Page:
Propagation through endogenous investment-specific technological change
Many real business cycle models lack a significant propagation mechanism. Consequently most of the serial correlation in output is inherited from the serial correlation in the exogenous shocks. A simple model is presented to show there need not be any relationship between the serial correlation of the exogenous shocks, and that of output. This is accomplished by incorporating the well-documented fact that research spending has generated changes in the real price of capital.
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- Greenwood, J. & Hercowitz, Z. & Krusell, P., 1998.
"The Role of Investment-Specific Technological Change in the Business Cycle,"
RCER Working Papers
449, University of Rochester - Center for Economic Research (RCER).
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"Output Dynamics in Real-Business-Cycle Models,"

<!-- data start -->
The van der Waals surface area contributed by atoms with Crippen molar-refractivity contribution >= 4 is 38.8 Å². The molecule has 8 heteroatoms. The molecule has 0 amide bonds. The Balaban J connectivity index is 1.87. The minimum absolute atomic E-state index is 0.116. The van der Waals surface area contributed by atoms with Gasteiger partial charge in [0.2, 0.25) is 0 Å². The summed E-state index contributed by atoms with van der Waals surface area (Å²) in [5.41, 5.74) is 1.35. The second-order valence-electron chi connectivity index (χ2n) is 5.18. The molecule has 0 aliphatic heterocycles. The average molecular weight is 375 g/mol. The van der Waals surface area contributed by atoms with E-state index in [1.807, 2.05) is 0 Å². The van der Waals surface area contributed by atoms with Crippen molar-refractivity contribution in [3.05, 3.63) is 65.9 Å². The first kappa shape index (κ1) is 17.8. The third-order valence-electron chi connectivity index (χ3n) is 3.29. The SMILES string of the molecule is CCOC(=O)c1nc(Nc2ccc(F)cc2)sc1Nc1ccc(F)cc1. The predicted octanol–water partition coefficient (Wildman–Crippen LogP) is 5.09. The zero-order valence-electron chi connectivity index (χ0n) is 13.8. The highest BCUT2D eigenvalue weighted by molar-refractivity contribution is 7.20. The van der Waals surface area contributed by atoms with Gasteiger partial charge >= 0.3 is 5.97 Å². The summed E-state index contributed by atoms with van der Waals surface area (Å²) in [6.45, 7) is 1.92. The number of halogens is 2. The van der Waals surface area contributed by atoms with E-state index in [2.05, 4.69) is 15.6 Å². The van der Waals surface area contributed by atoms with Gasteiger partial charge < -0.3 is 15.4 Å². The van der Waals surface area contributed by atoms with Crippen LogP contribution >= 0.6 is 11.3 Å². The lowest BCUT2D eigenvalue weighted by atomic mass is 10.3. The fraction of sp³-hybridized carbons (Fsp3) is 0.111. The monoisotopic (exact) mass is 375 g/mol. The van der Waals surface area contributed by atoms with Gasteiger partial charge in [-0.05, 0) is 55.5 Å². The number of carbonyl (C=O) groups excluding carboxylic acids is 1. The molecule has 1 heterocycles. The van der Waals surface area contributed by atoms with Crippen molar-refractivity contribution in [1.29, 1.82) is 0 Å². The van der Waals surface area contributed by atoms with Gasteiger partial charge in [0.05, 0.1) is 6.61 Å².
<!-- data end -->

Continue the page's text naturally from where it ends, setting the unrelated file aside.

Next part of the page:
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American Economic Association, vol. 85(3), pages 492-511, June.
- Perli, Roberto & Sakellaris, Plutarchos, 1998. "Human capital formation and business cycle persistence," Journal of Monetary Economics, Elsevier, vol. 42(1), pages 67-92, June.
- Wen, Yi, 1998. "Can a real business cycle model pass the Watson test?," Journal of Monetary Economics, Elsevier, vol. 42(1), pages 185-203, June.
- Greenwood, J. & Hercowitz, Z. & Krusell, P., 1996.
"Long-Run Implications of Investment-Specific Technological Change,"
RCER Working Papers
420, University of Rochester - Center for Economic Research (RCER).
- Greenwood, Jeremy & Hercowitz, Zvi & Krusell, Per, 1997. "Long-Run Implications of Investment-Specific Technological Change," American Economic Review, American Economic Association, vol. 87(3), pages 342-362, June.
- Greenwood, J. & Hercowitz, Z. & Krusell, P., 1995. "Long-Run Implications of Investment-Specific Technological Change," UWO Department of Economics Working Papers 9510, University of Western Ontario, Department of Economics.
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